This time around, it was noted that the Reds “rendered a somewhat better account of themselves” in trailing by just two goals with 15 minutes remaining… only to ship another four before the close of play. Notably, this was the first game in which the Club had failed to score and the only time such an occurrence took place this season.

Valentine’s Day saw Cliftonville mark the opening of Moyola Park’s eponymous home ground with a 3-0 win in Castledawson, with the final fixture at the venue also seeing the Reds emerge on top by the same scoreline 129 years later in 2009.

The Club’s first ever draw came in the form of a 1-1 stalemate with Ulster United on March 13, 1880, ahead of a 5-0 home win over Banbridge Academy, who may or may not have been more au fait with the game by this stage.

Knock – naturally – were beaten 1-0 on a day when an almighty goalmouth scramble led to Cliftonville’s goalscorer being officially recorded as ‘Scrimmage’ before the season ended in a 2-2 draw with Ardeer in Ballynafeigh, which both brought an end to the Reds’ losing streak against Scottish opposition and extended the team’s unbeaten run to an encouraging five matches.

In Review
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Official Club Records suggest that Renwick M Potts made more appearances than anyone else in Cliftonville’s maiden season, having featured in 10 of the 14 fixtures contested.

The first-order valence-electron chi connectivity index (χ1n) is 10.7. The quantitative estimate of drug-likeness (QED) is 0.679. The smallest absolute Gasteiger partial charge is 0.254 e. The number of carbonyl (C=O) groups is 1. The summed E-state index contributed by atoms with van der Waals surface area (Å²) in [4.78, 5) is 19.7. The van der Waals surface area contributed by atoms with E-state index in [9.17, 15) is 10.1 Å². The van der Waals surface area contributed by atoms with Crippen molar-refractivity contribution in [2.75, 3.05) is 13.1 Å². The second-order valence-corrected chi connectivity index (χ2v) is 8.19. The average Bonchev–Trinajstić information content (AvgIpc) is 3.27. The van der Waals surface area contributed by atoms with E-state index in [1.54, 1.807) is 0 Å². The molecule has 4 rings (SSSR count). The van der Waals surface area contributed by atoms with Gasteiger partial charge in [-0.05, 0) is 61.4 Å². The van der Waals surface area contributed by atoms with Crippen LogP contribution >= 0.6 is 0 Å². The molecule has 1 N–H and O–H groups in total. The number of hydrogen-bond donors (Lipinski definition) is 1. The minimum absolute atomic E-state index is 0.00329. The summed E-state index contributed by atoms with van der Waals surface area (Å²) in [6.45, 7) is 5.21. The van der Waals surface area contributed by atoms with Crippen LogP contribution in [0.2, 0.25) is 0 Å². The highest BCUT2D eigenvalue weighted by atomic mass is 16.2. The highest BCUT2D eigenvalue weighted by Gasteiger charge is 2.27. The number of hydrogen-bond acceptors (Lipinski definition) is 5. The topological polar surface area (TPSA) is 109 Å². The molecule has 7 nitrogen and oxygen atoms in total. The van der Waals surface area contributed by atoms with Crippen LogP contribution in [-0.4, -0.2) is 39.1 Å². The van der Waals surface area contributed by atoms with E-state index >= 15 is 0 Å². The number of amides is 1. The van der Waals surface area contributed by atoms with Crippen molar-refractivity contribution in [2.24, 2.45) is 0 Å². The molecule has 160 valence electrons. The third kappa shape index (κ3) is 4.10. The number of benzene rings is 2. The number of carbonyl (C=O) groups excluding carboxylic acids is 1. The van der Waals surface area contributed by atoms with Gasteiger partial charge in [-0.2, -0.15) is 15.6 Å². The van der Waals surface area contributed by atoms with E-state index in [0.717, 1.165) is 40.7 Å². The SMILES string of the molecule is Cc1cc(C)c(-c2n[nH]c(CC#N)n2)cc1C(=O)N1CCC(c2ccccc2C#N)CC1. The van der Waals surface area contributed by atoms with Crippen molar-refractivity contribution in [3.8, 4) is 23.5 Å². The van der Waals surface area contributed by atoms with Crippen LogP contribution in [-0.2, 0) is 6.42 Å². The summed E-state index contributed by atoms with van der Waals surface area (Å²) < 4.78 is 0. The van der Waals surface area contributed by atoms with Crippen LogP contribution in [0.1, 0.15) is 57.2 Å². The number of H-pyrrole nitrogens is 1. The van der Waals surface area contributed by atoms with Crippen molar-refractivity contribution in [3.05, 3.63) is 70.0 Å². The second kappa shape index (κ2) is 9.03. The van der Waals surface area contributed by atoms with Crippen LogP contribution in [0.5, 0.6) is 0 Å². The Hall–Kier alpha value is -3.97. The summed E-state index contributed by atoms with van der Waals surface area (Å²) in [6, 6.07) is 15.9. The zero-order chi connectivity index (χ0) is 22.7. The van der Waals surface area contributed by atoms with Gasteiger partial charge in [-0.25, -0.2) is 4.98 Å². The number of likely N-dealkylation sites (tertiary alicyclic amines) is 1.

Founding fathers John McCredy McAlery and Robert M Kennedy played eight and five times, respectively.

With no known record of who registered Cliftonville’s goal in the Club’s first ever match, W Jackson holds the honour of being the Reds’ first acknowledged scorer thanks to his strike in the 9-1 defeat by Caledonians.

Due to half of the team’s goals being as-yet-unaccounted for, J Beyer’s three strikes mark him out as the top scorer, with a further three players (Renwick M Potts, Donachie and W Robertson) all on two.

Cliftonville made use of five goalkeepers in just 14 matches, with AM Buchanan, J Coulter, Dornan, Joe Potts and Sherrard having shared duties across the season.

September 27, 1879: Cliftonville 1-2 Quidnuncs (Scorer unknown)
October 18, 1879: Cliftonville 1-9 Caledonian (W Jackson)
November 1, 1879: Cliftonville 2-0 Knock (J Beyer, OG)
November 15, 1879: Cliftonville 2-0 Knock (Bullick, R Potts)
November 22, 1879: Banbridge Academy 0-2 Cliftonville (Lowry, Thompson)
November 29, 1879: Knock 0-2 Cliftonville (Scorers unknown)
January 3, 1880: Cliftonville 1-9 Portland (W Dunlop)
January 17, 1880: Knock 0-7 Cliftonville (J Beyer 2, Robertson 2, Donachie 2, R Potts)
January 31, 1880: Caledonians 6-0 Cliftonville
February 14, 1880: Moyola Park 0-3 Cliftonville (Scorers unknown)
March 13, 1880: Ulster United 1-1 Cliftonville (Scorer unknown)
March 20, 1880: Cliftonville 5-0 Banbridge Academy (Scorers unknown)
April 3, 1880: Cliftonville 1-0 Knock (‘Scrimmage’)
April 21, 1880: Cliftonville 2-2 Ardeer (Scorers unknown)